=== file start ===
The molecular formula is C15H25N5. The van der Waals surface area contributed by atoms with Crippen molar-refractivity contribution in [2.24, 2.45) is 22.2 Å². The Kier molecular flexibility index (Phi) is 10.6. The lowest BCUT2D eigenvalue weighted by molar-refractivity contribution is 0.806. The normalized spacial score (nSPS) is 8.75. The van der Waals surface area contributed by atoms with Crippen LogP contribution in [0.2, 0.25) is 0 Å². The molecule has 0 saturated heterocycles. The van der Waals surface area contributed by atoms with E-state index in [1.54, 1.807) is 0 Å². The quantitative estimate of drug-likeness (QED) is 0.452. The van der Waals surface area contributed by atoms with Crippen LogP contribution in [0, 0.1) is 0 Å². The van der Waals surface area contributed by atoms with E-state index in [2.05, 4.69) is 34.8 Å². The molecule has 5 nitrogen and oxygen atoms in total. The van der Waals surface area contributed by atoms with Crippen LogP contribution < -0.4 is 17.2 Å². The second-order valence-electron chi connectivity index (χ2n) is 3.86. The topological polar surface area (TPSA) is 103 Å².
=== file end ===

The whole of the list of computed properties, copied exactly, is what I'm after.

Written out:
The molecular formula is C15H25N5. The van der Waals surface area contributed by atoms with Crippen molar-refractivity contribution in [2.24, 2.45) is 22.2 Å². The Kier molecular flexibility index (Phi) is 10.6. The lowest BCUT2D eigenvalue weighted by molar-refractivity contribution is 0.806. The normalized spacial score (nSPS) is 8.75. The van der Waals surface area contributed by atoms with Crippen LogP contribution in [0.2, 0.25) is 0 Å². The molecule has 0 saturated heterocycles. The van der Waals surface area contributed by atoms with E-state index in [1.54, 1.807) is 0 Å². The quantitative estimate of drug-likeness (QED) is 0.452. The van der Waals surface area contributed by atoms with Crippen LogP contribution in [0, 0.1) is 0 Å². The van der Waals surface area contributed by atoms with E-state index in [2.05, 4.69) is 34.8 Å². The molecule has 5 nitrogen and oxygen atoms in total. The van der Waals surface area contributed by atoms with Crippen LogP contribution < -0.4 is 17.2 Å². The second-order valence-electron chi connectivity index (χ2n) is 3.86. The topological polar surface area (TPSA) is 103 Å².